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Men Is Cheap: Exposing the Frauds of Free Labor in Civil War America

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When a Civil War substitute broker told business associates that "Men is cheep here to Day," he exposed an unsettling contradiction at the heart of the Union's war effort. Despite Northerners' devotion to the principles of free labor, the war produced rampant speculation and coercive labor arrangements that many Americans labeled fraudulent. Debates about this contradictio When a Civil War substitute broker told business associates that "Men is cheep here to Day," he exposed an unsettling contradiction at the heart of the Union's war effort. Despite Northerners' devotion to the principles of free labor, the war produced rampant speculation and coercive labor arrangements that many Americans labeled fraudulent. Debates about this contradiction focused on employment agencies called "intelligence offices," institutions of dubious character that nevertheless served the military and domestic necessities of the Union army and Northern households. Northerners condemned labor agents for pocketing fees above and beyond contracts for wages between employers and employees. Yet the transactions these middlemen brokered with vulnerable Irish immigrants, Union soldiers and veterans, former slaves, and Confederate deserters defined the limits of independence in the wage labor economy and clarified who could prosper in it. Men Is Cheap shows that in the process of winning the war, Northerners were forced to grapple with the frauds of free labor. Labor brokers, by helping to staff the Union military and Yankee households, did indispensable work that helped the Northern state and Northern employers emerge victorious. They also gave rise to an economic and political system that enriched the managerial class at the expense of laborers--a reality that resonates to this day.


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When a Civil War substitute broker told business associates that "Men is cheep here to Day," he exposed an unsettling contradiction at the heart of the Union's war effort. Despite Northerners' devotion to the principles of free labor, the war produced rampant speculation and coercive labor arrangements that many Americans labeled fraudulent. Debates about this contradictio When a Civil War substitute broker told business associates that "Men is cheep here to Day," he exposed an unsettling contradiction at the heart of the Union's war effort. Despite Northerners' devotion to the principles of free labor, the war produced rampant speculation and coercive labor arrangements that many Americans labeled fraudulent. Debates about this contradiction focused on employment agencies called "intelligence offices," institutions of dubious character that nevertheless served the military and domestic necessities of the Union army and Northern households. Northerners condemned labor agents for pocketing fees above and beyond contracts for wages between employers and employees. Yet the transactions these middlemen brokered with vulnerable Irish immigrants, Union soldiers and veterans, former slaves, and Confederate deserters defined the limits of independence in the wage labor economy and clarified who could prosper in it. Men Is Cheap shows that in the process of winning the war, Northerners were forced to grapple with the frauds of free labor. Labor brokers, by helping to staff the Union military and Yankee households, did indispensable work that helped the Northern state and Northern employers emerge victorious. They also gave rise to an economic and political system that enriched the managerial class at the expense of laborers--a reality that resonates to this day.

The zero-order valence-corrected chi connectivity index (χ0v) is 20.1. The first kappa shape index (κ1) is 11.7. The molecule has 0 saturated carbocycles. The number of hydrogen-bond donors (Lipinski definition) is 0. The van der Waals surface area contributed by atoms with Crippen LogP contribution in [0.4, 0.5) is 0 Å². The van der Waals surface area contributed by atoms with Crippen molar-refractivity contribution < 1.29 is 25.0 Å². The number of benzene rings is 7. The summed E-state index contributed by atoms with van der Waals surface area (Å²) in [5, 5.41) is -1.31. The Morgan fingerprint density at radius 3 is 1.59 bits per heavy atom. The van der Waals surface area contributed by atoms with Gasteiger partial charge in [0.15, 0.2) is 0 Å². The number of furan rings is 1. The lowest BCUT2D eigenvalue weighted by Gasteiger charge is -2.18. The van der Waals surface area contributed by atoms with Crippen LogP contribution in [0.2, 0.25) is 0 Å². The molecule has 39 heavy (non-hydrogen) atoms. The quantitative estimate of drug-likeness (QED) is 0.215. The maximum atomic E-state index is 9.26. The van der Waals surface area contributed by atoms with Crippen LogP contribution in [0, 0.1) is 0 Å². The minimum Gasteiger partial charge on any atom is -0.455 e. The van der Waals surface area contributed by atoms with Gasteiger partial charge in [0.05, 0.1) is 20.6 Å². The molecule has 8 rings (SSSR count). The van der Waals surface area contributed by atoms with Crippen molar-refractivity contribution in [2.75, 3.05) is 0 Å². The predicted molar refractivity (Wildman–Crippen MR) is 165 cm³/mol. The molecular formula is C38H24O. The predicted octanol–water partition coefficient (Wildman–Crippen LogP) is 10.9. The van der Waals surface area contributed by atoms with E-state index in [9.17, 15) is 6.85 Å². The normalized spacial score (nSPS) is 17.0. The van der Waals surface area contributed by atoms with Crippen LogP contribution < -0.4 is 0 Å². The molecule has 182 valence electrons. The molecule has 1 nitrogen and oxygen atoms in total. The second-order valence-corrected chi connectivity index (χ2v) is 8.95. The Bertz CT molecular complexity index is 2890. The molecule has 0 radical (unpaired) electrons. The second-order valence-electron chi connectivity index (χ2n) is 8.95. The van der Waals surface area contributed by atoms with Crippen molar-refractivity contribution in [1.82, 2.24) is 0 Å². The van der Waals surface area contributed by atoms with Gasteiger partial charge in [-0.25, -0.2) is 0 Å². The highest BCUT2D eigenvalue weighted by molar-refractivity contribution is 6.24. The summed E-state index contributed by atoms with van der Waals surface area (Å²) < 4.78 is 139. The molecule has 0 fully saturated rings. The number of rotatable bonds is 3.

23 review for Men Is Cheap: Exposing the Frauds of Free Labor in Civil War America

  1. 4 out of 5

    Shaun Richman

    Very interesting book with a sideways look at the "free soil / free labor" ideology of the Civil War (and the utter cynicism of some "abolitionists"). By exploring such a basic question of how soldiers supported their families during the war, it serves as a damning indictment of Ken Burns' hours and hours of documentary. How was none of this as important as hours of battlefield maneuvers? This better explains how the Union won the war that Shelby Foote waxing rhapsodic about genocidal Confederat Very interesting book with a sideways look at the "free soil / free labor" ideology of the Civil War (and the utter cynicism of some "abolitionists"). By exploring such a basic question of how soldiers supported their families during the war, it serves as a damning indictment of Ken Burns' hours and hours of documentary. How was none of this as important as hours of battlefield maneuvers? This better explains how the Union won the war that Shelby Foote waxing rhapsodic about genocidal Confederate "generals."

  2. 5 out of 5

    John

  3. 4 out of 5

    Ingmar Weyland

  4. 5 out of 5

    Hatchet Mouth

  5. 4 out of 5

    James Hill Welborn III

  6. 4 out of 5

    Brent

  7. 4 out of 5

    Vince

  8. 4 out of 5

    Rory Graves

  9. 5 out of 5

    Tyler K

  10. 5 out of 5

    Shawn

  11. 4 out of 5

    James

  12. 5 out of 5

    Kirstin

  13. 4 out of 5

    Retrac Nnug

  14. 4 out of 5

    Cara Burke

  15. 5 out of 5

    Scott Reimert

  16. 4 out of 5

    Theresa Arias

  17. 4 out of 5

    Sean

  18. 5 out of 5

    Amy Martin

  19. 5 out of 5

    Colleen

  20. 4 out of 5

    Matthew

  21. 5 out of 5

    Igrowastreesgrow

  22. 5 out of 5

    Betsy Wood

  23. 4 out of 5

    amy

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